A spokesman for Germanwings' owner Lufthansa said: "We have no information from the authorities that confirms this report and we are seeking more information. We will not take part in speculation on the causes of the crash."

It confirmed that the main pilot had over 6,000 hours of flying time, while the more junior co-pilot had just 630 hours and had been with Germanwings since September 2013.

Mr Robin named the co-pilot as Andreas Lubitz. In the German town of Montabaur, acquaintances said he was in his late 20s and showed no signs of depression when they saw him last autumn.

"He was happy he had the job with Germanwings and he was doing well," said a member of a glider club, Peter Ruecker, who watched him learn to fly. "He gave off a good feeling."

Lubitz had obtained his glider pilot's license as a teenager and was accepted as a Lufthansa pilot trainee after finishing a tough German college preparatory school, Mr Ruecker said. He described Lubitz as a "rather quiet" but friendly young man.

In France, the interior and defence ministries said they had no information on the newspaper report. Lufthansa announced it would hold a briefing for later in the day.

France's BEA air investigation bureau was not available for comment. On Wednesday, it said it was too early to draw meaningful conclusions on why the plane went down.

"We have not yet been able to study and to establish an exact timing for all the sounds and words heard on this file," BEA director Remi Jouty told a news conference.

Jouty expected the first basic analysis in days but warned that the read-out could be subject to errors and that more work would be needed for a full interpretation.

The BEA said the plane started descending a minute after reaching cruising height and lost altitude for over nine minutes. The pilot's last words to the ground confirmed the next navigational waypoint, ending with a call-sign and "thank you".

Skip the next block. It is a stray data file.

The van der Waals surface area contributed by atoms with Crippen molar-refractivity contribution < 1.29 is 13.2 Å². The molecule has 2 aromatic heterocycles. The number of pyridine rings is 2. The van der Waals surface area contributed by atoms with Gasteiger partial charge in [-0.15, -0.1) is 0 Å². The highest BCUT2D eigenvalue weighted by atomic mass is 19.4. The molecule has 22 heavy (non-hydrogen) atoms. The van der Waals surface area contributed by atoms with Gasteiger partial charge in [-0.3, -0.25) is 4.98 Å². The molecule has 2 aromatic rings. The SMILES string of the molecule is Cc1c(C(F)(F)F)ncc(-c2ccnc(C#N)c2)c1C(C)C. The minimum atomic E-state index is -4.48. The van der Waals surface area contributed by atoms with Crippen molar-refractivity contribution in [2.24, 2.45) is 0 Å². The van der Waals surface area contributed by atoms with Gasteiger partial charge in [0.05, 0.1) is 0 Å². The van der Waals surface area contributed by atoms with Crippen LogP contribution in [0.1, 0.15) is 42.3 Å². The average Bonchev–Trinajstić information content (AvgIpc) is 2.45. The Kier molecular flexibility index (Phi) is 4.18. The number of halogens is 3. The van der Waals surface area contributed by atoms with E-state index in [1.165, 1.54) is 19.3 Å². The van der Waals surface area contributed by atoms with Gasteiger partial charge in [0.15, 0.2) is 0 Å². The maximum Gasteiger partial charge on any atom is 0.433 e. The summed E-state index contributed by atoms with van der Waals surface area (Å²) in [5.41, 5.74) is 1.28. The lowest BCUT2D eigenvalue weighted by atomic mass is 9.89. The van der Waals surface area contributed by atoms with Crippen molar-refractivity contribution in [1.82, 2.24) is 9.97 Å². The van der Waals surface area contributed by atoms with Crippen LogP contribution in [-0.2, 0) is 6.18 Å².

Pilots may temporarily leave the cockpit at certain times and in certain circumstances, such whilst the aircraft is cruising, according to German aviation law.

Lufthansa said that its cockpit doors can be opened from the outside with a code, in line with regulations introduced after the Sept. 11 attacks. However, the code system can be blocked from inside the cockpit, according to an Airbus promotional video posted online and confirmed by the planemaker.

The BEA on Wednesday already ruled out a mid-air explosion and said the scenario did not look like a depressurisation.

It also noted the airliner had flown in a straight line directly into the mountain, but had no word on whether that seemed to be at the hand of a pilot or auto-pilot.

Germanwings said 72 Germans were killed in the first major air passenger disaster on French soil since the 2000 Concorde accident just outside Paris. Madrid revised down on Thursday the number of Spanish victims to 50 from 51 previously.

As well as Germans and Spaniards, victims included three Americans, a Moroccan and citizens of Britain, Argentina, Australia, Belgium, Colombia, Denmark, Israel, Japan, Mexico, Iran and the Netherlands, officials said. However, DNA checks to identify them could take weeks, the French government said.

The families of victims were being flown to Marseille on Thursday before being taken up to the zone close to the crash site. Chapels had been prepared for them with a view of the mountain where their loved ones died.